Jon Williams reached out to me (Carl Ingalls) on Facebook Messenger recently, with some questions about the application of High Probability Selling.
I am posting our conversation here with some minor editing, and with permission.
Jon: I wanted to ask you, have you ever been asked about how to sell things that aren’t as straight forward as a product per se. Like artwork, finery items like collectors stuff?
I heard this marketers take on it and she said you’ve got to look at what people want and “need” (manufacturing the need because they want it) and focus on that rather than the literal item.
I was thinking more about this and thought that’s definitely a decent start and to think about what the collectors want, the history of the piece or collection (as a feature), etc.
Carl: I have had several people inquire about selling something that is not very tangible. HPS is one example of that. I have also been asked about selling art. Collector’s items are fairly straightforward, at least on the selling side.
Jon: Gotcha. Ya I’ve always wondered about strictly non-tangibles.
Carl: If you see your job as one of influencing someone to buy, then HPS methods do not apply at all. The marketer person you mentioned recommends methods that are consistent with that. You really have to pick one or the other. If you flip back and forth [between influencing and not influencing], people won’t trust you.
Jon: Influencing or making offers based on what they want?
That’s what I took away from it as far as what they were saying. She walked us through her thinking and then applied that back to her style which I agree can certainly come off more “getting this or that” vs discovery.
Carl: If the people you reach out to do not have a clear picture of what you are offering, you need to have a good marketing system in place that educates them. Don’t try to do it during one-on-one selling. Extremely inefficient and unrewarding.
Jon: From what I’ve learned in marketing, it applies to everything, which is, truly know your audience and get real feedback from their perspective, the good the bad and the ugly.
If we have this and don’t add to it, then it becomes easier to “make offers”. 🙂
Carl: Making an offer based on what the other person wants is perfectly consistent with HPS, and is not an attempt to influence their decision.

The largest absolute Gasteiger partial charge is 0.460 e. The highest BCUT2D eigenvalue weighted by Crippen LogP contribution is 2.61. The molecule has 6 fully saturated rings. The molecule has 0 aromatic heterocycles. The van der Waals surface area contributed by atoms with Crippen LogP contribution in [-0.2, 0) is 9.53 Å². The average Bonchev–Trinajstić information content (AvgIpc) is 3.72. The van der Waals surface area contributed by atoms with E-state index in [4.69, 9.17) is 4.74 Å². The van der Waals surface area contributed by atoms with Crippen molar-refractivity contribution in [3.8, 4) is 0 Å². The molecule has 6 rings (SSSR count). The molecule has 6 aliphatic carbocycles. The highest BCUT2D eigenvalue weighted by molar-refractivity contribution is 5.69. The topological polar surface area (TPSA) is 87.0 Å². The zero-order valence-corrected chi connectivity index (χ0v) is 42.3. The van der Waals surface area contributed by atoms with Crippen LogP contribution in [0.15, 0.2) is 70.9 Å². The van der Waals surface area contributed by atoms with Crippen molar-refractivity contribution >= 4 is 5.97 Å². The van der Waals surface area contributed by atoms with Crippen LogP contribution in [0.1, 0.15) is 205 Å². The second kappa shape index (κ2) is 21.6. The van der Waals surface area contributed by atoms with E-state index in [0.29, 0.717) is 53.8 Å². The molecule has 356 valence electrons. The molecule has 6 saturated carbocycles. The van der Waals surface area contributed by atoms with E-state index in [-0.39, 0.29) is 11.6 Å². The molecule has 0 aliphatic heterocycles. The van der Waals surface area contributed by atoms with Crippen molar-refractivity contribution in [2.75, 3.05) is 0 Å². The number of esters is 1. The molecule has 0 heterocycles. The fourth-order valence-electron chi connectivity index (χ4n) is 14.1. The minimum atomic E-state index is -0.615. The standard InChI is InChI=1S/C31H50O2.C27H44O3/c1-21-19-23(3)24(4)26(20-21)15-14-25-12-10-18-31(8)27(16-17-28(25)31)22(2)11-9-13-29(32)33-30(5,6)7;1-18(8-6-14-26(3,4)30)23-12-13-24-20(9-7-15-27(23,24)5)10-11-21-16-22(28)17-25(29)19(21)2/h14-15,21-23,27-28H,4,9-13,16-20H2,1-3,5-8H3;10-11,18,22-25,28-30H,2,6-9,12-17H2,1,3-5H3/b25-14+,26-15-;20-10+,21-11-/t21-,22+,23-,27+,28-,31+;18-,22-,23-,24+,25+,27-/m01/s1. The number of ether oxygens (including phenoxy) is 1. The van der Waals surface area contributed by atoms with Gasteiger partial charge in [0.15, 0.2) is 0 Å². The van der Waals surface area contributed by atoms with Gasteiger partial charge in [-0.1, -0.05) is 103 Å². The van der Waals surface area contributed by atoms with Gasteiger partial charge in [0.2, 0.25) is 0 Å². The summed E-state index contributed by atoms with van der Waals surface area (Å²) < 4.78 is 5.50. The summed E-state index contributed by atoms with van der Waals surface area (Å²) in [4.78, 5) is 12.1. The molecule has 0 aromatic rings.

Jon: Ya that’s what I focus on too 🙂
We’ve all had about enough of the internet hype and all this pressure to sell based on their need.
What about empathy?
Do we actually care about the human on the other side? Or are they just another dollar with a pulse?
That’s been made clear via high prob and very verrry few sales training does this well or at all. (Marketing training seems even worse because it’s so removed from the one-on-one)
Carl: In classical HPS outbound prospecting (one-on-one), we normally do not know what the individual wants. We may know something about the probabilities, based on the demographics used when purchasing a list. And the most efficient way of finding out if they want what we are offering is simply to ask them directly. The more specific [the offer], the better.
With the newer HPS Inbound prospecting (where a prospect reaches out to the salesperson), we listen to find out what they want, and we decide if we want to offer something based on that.
Jon: I do hear the better ones saying this method where they do interviews with their existing customers or clients, not to sell them anything new but to gain understanding from their perspective.
I do love this method of listening to them and going from there.
I think you shared this once, that when we start listening we may find they have a completely different want than what we thought at the beginning.
Carl: Some people call that marketing research [doing interviews with existing customers].
Most of the time, I’m a one-man operation. This means that I fill all of the roles. Market research, marketing, prospecting, selling, fulfillment, office manager, etc.
Jon: How have you found that to work for you?
I’m the same way. I only want about 2-3 really solid clients when I get there.
Carl: I like the variety of roles, a lot. However, going solo is a very lonely job, and I do have trouble with that.
Jon: Ya, I’ve heard that too, about the lonely part. For now I don’t mind but it may change later, lol
Carl: I’m looking forward to doing a 3-session workshop on the TRI, starting this Tuesday 11 Jan. That’s real connection with real people, and teaching them how to do it too. Of course, you already know about that.
By the way, I’d like to put our conversation on the HPS Blog. May I have your permission to do that? I’ll probably use just our first names. Any thoughts?
Probably some minor editing. I’ll send you a copy to review first.
This is an example of one-to-many marketing that educates.
Jon: Ya that’s perfectly acceptable with me. Thanks for asking ☺️
Carl: You are very welcome. And I really appreciate the thoughtful conversation.
Jon: Yes it’s helped me understand the differences too and to get clear myself.
Questions and comments on this blog are very welcome.